But I shall....
I got a reference, and it goes a little something like this....
The first person I ever interacted with onTwitter about disability issues was Jules. Initially what we seemed to share was an innate and extreme dislike of Atos. After my first tweet, I waited for the sky to fall on my head (like Asterix) but it did not happen and this started a conversation which has now lasted for almost 4 years. Not that we talk every day or even every week. But he is part of my twitter world, as is Biggles, his dog, who is getting on now, the aromatic food he is cooking, which smells good through his tweets, and many other details in his life, some confided in the middle of the night, as Jules has insomnia due to his treatment. Because Jules is disabled. He suffers from a chronic illness which prevents him from working and he has to claim ESA. His intense dislike of Atos and of the WCA stems from his own experiences. Like many disabled people, Jules used to have a satisfying job before becoming ill but he now has to rely on the meager amount of money the government begrudgingly gives him to live on. Jules also runs a blog, which he maintains intermittently, sometimes questioning its usefulness, which is a shame, not only because it is informative but also because Jules uses a unique, colourful and multi-layered language, when he is not speaking to me in French (at the same time).
For somebody using Twitter as often as he does, he is almost shy, definitely modest, and he can certainly get very grumpy, but that is part of his charm. But Jules illustrates perfectly the contribution disabled people can make in society and how valuable this contribution is. Because Jules is very knowledgeable and has an instant grasp of housing issues, when his health allows, he tries to help people in sorting out their problems. He sees himself more as a facilitator than a problem solver, as the final decision is never his, but he tries to give a different perspective to an issue, by considering all the options and taking a wider view in order to help people work through it until they reach a solution they are comfortable with. Although on one level, this can give him a lot of satisfaction, the reality is that the constant exposure to other people’s problems, and sometimes despair, takes its toll. And so does life on ESA, with the daily frustrations of having too little money to afford what most people take for granted. But helping people also costs money, for technology, transport etc. which is why on Jules’s blog there is a Donate button he is too timid to talk about. Very often, Jules has to stop being a ‘helpy’ because he has run out of money. This should not happen. Jules incarnates the best of the BIG SOCIETY, one that Cameron could only dream of, which is not driven by self-interest or self-gratification, but by a genuine sense of empathy and of shared humanity.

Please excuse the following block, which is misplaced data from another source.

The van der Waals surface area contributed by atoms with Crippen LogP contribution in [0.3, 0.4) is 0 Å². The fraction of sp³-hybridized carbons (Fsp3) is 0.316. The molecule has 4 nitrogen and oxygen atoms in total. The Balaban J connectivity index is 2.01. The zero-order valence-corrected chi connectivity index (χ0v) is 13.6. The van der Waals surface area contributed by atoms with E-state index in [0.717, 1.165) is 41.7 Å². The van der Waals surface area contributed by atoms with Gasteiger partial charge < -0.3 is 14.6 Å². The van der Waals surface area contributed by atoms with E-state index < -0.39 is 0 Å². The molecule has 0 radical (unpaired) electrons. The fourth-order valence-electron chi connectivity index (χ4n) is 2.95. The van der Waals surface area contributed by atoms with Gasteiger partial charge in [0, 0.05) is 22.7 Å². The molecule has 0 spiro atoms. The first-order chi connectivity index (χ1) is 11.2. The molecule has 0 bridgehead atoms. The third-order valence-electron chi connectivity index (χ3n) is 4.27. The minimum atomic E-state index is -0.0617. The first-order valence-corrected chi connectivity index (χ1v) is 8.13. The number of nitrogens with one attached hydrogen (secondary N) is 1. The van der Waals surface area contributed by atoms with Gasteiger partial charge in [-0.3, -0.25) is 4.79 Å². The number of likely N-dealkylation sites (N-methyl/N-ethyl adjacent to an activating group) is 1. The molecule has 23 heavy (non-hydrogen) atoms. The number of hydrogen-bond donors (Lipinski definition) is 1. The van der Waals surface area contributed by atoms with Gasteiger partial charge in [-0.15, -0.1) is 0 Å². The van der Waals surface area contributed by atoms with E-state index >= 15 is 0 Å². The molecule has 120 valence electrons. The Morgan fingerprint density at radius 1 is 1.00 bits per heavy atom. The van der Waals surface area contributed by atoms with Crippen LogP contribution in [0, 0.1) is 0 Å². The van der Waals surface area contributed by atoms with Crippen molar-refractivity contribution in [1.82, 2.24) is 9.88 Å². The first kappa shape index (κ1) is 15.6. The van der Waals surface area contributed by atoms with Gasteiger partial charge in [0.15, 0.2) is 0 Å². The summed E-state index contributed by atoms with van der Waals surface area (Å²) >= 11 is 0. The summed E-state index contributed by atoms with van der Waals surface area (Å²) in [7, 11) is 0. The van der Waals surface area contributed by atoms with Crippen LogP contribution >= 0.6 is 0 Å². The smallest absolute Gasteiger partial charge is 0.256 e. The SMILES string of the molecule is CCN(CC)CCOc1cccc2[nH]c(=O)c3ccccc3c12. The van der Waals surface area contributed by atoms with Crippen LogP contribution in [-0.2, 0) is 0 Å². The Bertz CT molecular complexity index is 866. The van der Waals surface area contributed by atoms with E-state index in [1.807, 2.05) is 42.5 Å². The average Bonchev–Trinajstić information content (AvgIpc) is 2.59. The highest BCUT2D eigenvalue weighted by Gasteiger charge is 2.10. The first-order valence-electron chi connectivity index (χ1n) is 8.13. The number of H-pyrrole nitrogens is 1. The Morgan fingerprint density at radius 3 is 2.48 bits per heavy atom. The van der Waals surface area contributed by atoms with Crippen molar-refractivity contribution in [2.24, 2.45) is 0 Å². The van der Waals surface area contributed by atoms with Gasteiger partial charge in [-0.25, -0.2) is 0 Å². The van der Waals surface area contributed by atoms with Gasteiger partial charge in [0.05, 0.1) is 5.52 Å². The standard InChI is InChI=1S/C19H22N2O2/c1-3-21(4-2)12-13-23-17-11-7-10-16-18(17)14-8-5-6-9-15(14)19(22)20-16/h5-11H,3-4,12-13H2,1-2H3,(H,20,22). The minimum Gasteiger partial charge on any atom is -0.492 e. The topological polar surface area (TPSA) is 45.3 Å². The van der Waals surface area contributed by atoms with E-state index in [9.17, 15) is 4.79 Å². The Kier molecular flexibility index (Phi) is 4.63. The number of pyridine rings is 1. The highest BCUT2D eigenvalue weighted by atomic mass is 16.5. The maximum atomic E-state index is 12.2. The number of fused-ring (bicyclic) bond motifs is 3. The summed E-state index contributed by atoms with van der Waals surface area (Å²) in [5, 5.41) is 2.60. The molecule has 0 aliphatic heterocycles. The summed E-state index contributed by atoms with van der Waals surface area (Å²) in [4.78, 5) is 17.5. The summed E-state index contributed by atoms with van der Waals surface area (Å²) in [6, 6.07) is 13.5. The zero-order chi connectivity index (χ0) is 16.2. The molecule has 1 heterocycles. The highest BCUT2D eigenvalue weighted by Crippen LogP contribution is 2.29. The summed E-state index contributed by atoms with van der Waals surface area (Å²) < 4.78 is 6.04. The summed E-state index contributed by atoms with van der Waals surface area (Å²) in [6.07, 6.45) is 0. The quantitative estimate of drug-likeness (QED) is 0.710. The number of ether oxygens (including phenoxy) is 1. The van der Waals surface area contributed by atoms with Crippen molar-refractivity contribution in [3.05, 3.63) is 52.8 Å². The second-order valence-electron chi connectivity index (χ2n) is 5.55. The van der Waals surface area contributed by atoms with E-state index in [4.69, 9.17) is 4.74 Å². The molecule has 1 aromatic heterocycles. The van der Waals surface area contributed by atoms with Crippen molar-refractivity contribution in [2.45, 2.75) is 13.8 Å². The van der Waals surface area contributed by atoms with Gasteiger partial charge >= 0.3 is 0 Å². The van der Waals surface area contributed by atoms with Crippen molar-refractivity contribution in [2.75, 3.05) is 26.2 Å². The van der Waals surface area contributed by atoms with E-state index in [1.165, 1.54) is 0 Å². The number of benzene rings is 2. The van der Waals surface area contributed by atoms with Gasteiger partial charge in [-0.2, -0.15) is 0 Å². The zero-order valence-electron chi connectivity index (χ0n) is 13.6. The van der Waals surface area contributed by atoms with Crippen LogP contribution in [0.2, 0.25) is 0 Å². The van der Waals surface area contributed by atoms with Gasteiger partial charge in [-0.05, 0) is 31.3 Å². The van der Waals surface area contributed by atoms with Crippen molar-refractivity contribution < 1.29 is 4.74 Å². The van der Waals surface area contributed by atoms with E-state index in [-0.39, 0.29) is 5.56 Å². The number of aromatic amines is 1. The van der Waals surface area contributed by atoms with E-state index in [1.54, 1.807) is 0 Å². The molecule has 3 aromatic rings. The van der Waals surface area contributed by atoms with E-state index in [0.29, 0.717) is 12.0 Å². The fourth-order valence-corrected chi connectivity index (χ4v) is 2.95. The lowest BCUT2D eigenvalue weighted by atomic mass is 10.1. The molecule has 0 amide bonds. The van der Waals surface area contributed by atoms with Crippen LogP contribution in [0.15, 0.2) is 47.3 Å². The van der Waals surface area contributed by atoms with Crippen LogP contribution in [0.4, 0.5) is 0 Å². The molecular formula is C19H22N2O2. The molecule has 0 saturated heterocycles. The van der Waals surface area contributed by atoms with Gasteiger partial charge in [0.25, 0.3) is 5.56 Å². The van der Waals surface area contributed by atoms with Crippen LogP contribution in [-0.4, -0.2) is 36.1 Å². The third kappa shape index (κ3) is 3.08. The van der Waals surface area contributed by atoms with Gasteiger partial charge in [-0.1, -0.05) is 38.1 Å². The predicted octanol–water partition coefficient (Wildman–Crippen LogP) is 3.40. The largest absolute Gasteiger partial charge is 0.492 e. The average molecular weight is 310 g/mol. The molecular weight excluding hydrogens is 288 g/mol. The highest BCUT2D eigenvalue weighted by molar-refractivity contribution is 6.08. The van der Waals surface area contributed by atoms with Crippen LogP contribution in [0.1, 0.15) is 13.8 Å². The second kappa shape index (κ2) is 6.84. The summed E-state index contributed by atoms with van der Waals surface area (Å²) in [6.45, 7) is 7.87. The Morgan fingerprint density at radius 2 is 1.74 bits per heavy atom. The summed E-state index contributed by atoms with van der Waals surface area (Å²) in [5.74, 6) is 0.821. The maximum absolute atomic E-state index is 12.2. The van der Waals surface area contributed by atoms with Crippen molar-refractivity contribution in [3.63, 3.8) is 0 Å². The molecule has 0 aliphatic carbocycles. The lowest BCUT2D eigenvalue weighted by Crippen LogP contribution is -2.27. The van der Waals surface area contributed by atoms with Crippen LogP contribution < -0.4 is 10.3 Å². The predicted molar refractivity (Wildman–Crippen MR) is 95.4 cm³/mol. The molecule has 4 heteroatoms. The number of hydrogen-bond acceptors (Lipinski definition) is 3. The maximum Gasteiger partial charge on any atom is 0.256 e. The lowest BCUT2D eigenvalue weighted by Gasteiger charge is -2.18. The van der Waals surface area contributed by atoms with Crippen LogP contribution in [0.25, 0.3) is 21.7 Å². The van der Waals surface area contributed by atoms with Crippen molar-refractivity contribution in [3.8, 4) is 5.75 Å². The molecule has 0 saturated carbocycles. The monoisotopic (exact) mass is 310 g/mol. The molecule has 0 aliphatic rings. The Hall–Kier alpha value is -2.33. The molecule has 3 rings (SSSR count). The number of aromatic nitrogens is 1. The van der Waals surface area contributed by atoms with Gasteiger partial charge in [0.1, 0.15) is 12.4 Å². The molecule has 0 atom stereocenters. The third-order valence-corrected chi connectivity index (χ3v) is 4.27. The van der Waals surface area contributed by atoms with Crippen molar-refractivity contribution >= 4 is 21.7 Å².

And as he says: ‘A pound in Jules' life goes far further than you can imagine’---------
(with love from Annie)
They asked me to blog it, embarrassed, i did.